The 37th Cambridge Film Festival – Program Highlights

The UK’s third longest running film festival is back for another year; from 19th-26th October, you can head on down to the Arts Picturehouse Cinema and other venues across the country for a gloriously diverse and always top quality range of films and shorts. So, what’s on offer this year?

For the sixth year running, the festival will be showcasing Camera Catalonia; Camera Catalonia is a strand dedicated to contemporary Catalan cinema, which profiles the varied and creative output arising from one of Europe’s oldest cultures. Highlights include: The One Eyed King, a dark comedy from writer-director Marc Crehuet; and the Spanish Civil War epic, Uncertain Glory, based the novel of the same name, considered by many to be one of the best Catalan novels of all time. African cinema will also be on showcase this year, with five of the best African films from the last year being played, including John Tergrove’s award winning coming of age film The Wound.

Image result for John Tergrove's award winning coming of age film The Wound.

This year’s Microcinema strand focuses on Archive and Memory, and includes restorations of Margaret Taits’ On the Mountain, and Margaret Respe’s Blue on White Edge and Frames, plus a film from the 2016 Tait aware winner Kate Davis called Charity. Works by Cordelia Swann, Sarah Wood, Gair Dunlop, Sam Ashby and Dick Jewell complete the programme, and all sessions will be free of charge. In the beloved Archive strand, you can check out live music from festival regulars Neil Brand, Stephen Horne, and John Sweeney, as well as restorations of The Wages of Fear and rare German silent film The Woman Men Yearn For, which no film lover would want to miss.

As far as the family is concerned, you can enjoy the new series of Peppa Pig as well as highlights from cBeebies, or if you’re more of a Disney fan, then be sure to check Disney’s earlier and latest animated features, Snow White and the Seven Dwarves and Moana. Older children are cetered for to, as there will be screenings of Studio Ghibli’s The Red Turtle, the documentary The Eagle Huntress, Indian film I Am Kalam, Hong Kong short film The Infamous Chalk Girl, and French classic Red Balloon.

The full film programme including Opening and Closing night galas, main features, and themed festival strands, along with details of UK Premieres, visiting filmmakers, and special events will be announced in late September with tickets going on sale in early October.



Raindance Film Festival 2017 – Line-Up Highlights

Here at We Make Movies on Weekends, we champion film-making; the reason we get so excited about film festivals is because they showcase some of the most exciting and varied films from all around the world. The Raindance Film Festival started in 1992, and has been home to some excellent films and many great debuts, including the UK debuts of Pulp Fiction and Memento. Let’s see what the festival has to offer this year.

Image result for The Traveller raindance

Taking place from 20th September to 1st October, this year’s festival has a number of interesting flicks competing for Best Film, Best Director, Best Screenplay and Best Performance. Who decides these? Only a star studded cast of cinematic talent. Just listen to these names: Jamie Campbell Bower, Jack O’Connell, Sean Bean, Celia Imrie, Christopher Ecclestone, Ewen Bremner, Marianne Jean-Baptiste, Nicholas Lyndhurst, Hakeem Kae-Kazim, Josh Whitehouse, Neil Marshall and Rachel Portman. That is an extensive list of great talent. Imagine finding out any of them thought your film was worthy of praise…It would certainly be an honour. So what is playing in competition this year?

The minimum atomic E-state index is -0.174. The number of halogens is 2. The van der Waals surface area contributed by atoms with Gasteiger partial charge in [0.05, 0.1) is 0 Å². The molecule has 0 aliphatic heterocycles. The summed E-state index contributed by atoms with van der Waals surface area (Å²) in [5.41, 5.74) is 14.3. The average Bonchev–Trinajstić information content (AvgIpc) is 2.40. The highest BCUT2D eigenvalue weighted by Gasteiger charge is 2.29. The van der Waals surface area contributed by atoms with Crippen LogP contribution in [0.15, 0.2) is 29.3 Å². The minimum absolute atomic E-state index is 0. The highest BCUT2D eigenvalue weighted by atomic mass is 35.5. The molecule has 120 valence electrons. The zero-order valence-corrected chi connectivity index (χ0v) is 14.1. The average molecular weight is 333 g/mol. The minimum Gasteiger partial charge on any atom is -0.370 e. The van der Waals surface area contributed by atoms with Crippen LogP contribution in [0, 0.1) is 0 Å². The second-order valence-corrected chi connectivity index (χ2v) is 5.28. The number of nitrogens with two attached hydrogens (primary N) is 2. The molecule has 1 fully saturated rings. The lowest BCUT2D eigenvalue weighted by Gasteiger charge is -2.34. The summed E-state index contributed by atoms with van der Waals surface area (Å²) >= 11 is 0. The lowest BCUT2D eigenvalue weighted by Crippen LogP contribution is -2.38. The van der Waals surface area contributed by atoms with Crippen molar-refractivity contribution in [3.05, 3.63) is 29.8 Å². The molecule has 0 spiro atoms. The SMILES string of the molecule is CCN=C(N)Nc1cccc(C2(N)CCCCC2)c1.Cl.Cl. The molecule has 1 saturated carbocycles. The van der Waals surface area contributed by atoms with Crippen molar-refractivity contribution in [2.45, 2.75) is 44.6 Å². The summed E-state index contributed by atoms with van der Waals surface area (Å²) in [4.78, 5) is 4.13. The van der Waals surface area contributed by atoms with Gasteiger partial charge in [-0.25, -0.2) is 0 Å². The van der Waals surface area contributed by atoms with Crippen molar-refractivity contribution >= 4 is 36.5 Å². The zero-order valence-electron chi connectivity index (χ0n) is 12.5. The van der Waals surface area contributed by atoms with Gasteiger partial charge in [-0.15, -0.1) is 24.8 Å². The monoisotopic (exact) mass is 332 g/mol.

We have interest picks from all over the world playing in competition; from France comes The Traveller, about a travel agent’s first ever trip and the temptations that come with it, and Tony Gatlif’s Djam;  Croatia’s entry The Constitution, following four housemates divided by their differences; Noise, a Japanese drama about two young girls reflective journey years after a mass shooting, as well as Mukoku from Japan also; from Spain, the horror-thriller Black Hollow Cage, and the US graces us with musical Hello Again!, Maya Dardel and High & Outside: A Baseball Story, which stars Ernie Hudson of all people.

Image result for The Misandrists

Amongst the many competitions taking place, Raindance is also offering strands based on LGTB cinema and films directed by women; definitely two areas of the film industry that need more representation, it’s nice that this festival dedicates the time to what these great talents have to offer. From the LGTB strand, we have queer filmmaker Bruce LaBruce – Best name ever – with his new film The Misandrists, about a young boy who is taken in with Female Liberation Party, then finding out it’s a Lesbian separatist stronghold – Best plot ever – as well the Mena Suvari lead Becks, and German flick Drifter, about an eccentric drifter who comes home to discover his childhood abuser is still alive. Films directed by women include Leslie Ann Cole’s Melody Makers, a documentary focusing on the rise and fall of Melody Maker Magazine; Laura Schroder’s Barrage, starring Isabelle Huppert and her real life daughter Lolita Chammah, as her character returns home to see her young daughter, in the care of her grandmother (Huppert), and kidnaps her taking her on a road trip; and City Of Joy is Madeline Gavin’s inspiring documentary following the first class of students at a remarkable leadership centre in the Eastern Democratic Republic of Congo, a region often referred as “the worst place in the world to be a woman”.

But believe me when I say this is just the tip of the iceberg; so many competitions, short films, music videos and VR experiences to be had at this extremely exciting festival.

Check out Raindance from 20th September-1st October in London’s West End.
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